12. The pump of claim 9 which additionally comprises a servo mechanism to turn said first shaft according to a program.
The present invention relates to a novel apparatus for pumping two separate flowable materials at a constant rate of flow according to a predetermined changing ratio or a gradient. The present invention is particularly useful for, although not limited to, delivering a gradient of two solvents to a liquid chromatographic column to accomplish the analysis of a liquid sample.
More specifically, a liquid chromatographic column contains packing of finely divided particles for solute separation of the liquid sample. Typically, the particulate size of the packing is about 5 microns. To overcome the resistance to flow established in a packed column requires a pulse free, high pressure pump.
Another problem encountered is the different solubility characteristics of the solutes of a liquid sample. The object of efficiency in analyzing the liquid sample dictates that two solvents be used to elute characteristically different solutes of a liquid sample through the packed column. For example, a polar solvent would wash a polar liquid solute through the packed column at a satisfactory rate, while nonpolar solutes would be carried at an undesirably slow rate. Therefore, a second non-polar solvent is pumped at predetermined gradient with respect to the polar solvent; a technique known in the art as "gradient elution analysis". This technique allows the polar and non-polar solutes to be transported through the packed column within a reasonable time span.
Presently, a typical gradient delivery system uses two pumps, each having a motor and a means to program the flow rate of each pump's output. This method entails the difficult coordination of two power sources. The apparatus for such a device tends to be bulky and difficult to fit into a laboratory space.
In accordance with the present invention, a gradient pump apparatus is provided in its most basic embodiment, having two reciprocating pistons, each piston pumping a solvent in a lag free manner. The flow pattern displays substantially reduced flow of the output streams. The gradient is produced by inversely adjusting the stroke of the pistons. The pump may also take the form of an apparatus having two pairs of reciprocating, side-by-side pistons to pump two solvents, each piston pair pumping a single solvent, in a lag free manner resulting in a reasonably pulse free output of each pair of pistons. The two streams may be combined within a mixing chamber and travel to a third pair of pistons which delivers the combined solvents wherever required at higher pressure; for instance, to a packed column of a liquid chromatograph. Power for the pump derives from a single source and the reciprocating overlapping flow pattern of each pair of pistons originates from a drive shaft having two cams.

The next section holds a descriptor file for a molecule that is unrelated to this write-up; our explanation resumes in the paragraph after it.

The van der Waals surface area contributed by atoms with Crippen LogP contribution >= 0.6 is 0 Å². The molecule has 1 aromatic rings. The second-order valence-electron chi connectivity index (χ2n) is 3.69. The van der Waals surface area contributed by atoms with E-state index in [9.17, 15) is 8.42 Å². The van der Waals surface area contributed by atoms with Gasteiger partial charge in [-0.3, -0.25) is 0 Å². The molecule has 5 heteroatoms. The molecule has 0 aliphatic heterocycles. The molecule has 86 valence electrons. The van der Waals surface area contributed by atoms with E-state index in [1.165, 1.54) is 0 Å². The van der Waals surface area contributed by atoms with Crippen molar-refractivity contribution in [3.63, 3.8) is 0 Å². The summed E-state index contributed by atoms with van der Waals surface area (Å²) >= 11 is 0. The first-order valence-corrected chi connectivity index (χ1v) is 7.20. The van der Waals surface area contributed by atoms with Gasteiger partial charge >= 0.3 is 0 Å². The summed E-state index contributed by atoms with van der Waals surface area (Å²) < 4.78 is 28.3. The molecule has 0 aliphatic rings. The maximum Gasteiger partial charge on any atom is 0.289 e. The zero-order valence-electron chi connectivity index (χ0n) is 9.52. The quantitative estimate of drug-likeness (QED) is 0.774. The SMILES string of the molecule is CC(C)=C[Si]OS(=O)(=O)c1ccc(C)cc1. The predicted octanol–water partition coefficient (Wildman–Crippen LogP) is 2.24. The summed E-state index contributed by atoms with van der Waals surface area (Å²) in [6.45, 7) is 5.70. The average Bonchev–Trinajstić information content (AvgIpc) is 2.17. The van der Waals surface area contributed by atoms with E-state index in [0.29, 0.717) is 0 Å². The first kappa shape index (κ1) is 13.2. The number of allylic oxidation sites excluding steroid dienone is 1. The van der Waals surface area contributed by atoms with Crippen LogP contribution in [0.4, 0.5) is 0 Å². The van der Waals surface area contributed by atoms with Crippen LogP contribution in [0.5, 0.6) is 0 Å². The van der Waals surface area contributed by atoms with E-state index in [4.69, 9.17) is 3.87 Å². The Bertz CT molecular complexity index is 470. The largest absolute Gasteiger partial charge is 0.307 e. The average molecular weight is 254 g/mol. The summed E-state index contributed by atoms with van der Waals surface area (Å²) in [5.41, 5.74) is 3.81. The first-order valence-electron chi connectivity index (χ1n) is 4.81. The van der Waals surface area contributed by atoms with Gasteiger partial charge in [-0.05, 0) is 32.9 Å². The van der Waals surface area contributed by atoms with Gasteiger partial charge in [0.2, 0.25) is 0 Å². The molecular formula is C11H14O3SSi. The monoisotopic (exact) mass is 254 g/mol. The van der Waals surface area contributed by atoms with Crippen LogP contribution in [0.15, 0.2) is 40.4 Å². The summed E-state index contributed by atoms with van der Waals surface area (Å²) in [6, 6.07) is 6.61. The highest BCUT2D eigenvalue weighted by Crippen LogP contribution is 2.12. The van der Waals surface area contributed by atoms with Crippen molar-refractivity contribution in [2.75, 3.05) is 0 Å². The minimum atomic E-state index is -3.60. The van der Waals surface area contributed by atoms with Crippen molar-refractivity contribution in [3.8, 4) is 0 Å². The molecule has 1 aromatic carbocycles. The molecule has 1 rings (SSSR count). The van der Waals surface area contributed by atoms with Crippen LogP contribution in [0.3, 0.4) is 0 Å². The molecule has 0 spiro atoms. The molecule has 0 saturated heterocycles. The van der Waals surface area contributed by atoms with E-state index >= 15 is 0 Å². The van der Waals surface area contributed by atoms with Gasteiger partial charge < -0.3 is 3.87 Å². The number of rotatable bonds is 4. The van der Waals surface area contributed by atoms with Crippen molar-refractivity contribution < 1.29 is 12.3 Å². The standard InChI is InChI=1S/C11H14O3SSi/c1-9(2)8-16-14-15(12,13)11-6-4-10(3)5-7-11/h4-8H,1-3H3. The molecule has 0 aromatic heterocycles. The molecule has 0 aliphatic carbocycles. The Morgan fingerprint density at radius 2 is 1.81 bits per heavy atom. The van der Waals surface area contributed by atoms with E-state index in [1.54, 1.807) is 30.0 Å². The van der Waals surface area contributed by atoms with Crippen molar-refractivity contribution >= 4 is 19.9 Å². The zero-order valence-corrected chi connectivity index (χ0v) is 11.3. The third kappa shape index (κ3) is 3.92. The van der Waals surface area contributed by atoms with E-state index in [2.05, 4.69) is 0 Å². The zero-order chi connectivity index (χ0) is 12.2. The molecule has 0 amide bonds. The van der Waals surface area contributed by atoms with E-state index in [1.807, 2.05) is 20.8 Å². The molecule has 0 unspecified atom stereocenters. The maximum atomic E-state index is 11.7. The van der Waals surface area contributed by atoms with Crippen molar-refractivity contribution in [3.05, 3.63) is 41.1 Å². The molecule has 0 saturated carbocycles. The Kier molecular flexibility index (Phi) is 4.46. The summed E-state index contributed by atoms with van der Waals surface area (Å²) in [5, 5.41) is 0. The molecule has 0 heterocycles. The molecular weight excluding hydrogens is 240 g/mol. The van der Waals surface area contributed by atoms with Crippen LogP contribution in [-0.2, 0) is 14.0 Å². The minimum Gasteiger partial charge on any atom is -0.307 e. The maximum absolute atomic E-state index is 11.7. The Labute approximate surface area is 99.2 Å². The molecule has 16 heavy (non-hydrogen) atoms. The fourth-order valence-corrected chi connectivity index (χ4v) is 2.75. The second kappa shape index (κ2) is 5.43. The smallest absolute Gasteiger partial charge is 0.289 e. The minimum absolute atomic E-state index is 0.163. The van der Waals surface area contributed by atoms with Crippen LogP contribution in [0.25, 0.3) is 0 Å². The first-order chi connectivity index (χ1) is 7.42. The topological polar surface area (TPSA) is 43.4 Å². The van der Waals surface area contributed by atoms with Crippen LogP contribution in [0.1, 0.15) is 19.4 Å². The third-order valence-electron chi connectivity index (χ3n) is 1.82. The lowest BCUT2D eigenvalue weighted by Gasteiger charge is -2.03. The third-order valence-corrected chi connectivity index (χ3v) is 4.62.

The first and second pair of pistons ride on a first cam surface and the third pair of pistons ride on a second cam surface. Adjustment of the stroke of the first pair of pistons in an inverse relationship to the second pair of pistons produces the gradient of the two solvents. The adjustment of the stroke may be effected by any mechanical means and is easily controlled by a standard servo system, well known in the art.
The operation of the device results in a pulse free high pressure continuous flow stream of two solvents in a predetermined gradient. Thus, two flowable materials having different characteristics can be combined at a variable ratio easily and efficiently.
Accordingly, it is an object of the present invention to provide an efficient, compact, and reliable high pressure gradient pump.
Another object of the invention is to provide a pulse free gradient pump which will deliver two solvents to a packed column of a liquid chromatograph.
Yet another object of the present invention is to provide a gradient pump using a single source of power and a single rotatable shaft.
Still another object of the present invention is to provide a gradient pump which produces the gradient by variation of the stroke of two pairs of pistons. The pistons deliver the flowable materials at the proper flow rate and at relatively high pressure to overcome the resistance to flow found in a packed column or the like.
The invention possesses other objects and advantages, especially as concerns particular features and characteristics thereof, which will become apparent as the specification continues.
FIG. 1 is a partially broken side elevational view of the apparatus.
FIG. 2 is a partially broken sectional view along line 2--2 of FIG. 1.
FIG. 3 is a sectional view along line 3--3 of FIG. 1.
FIG. 4 is a sectional view along line 4--4 of FIG. 1.
FIG. 5 is a sectional view along line 5--5 of FIG. 1.
FIG. 6 is a cross-sectional view of the mixing chamber.
FIG. 7 is a schematic view of the apparatus.
The apparatus, denoted by the numeral 10 in FIG. 1, comprises a housing 12 supported by stand 14 and a U-shaped support member 16. A pair of laterally oriented support arms 18 are integrally mounted on plate 20 which is itself affixed to housing 12. "O" ring 21 serves as a gasket between plate 20 and housing 12, FIG. 2. Stub arms 22, horizontally disposed, mount on plate 20. Support member 24 extends from housing 12 on the opposite side of housing 12 with respect to arms 18, stub arms 22, and U-shaped member 16.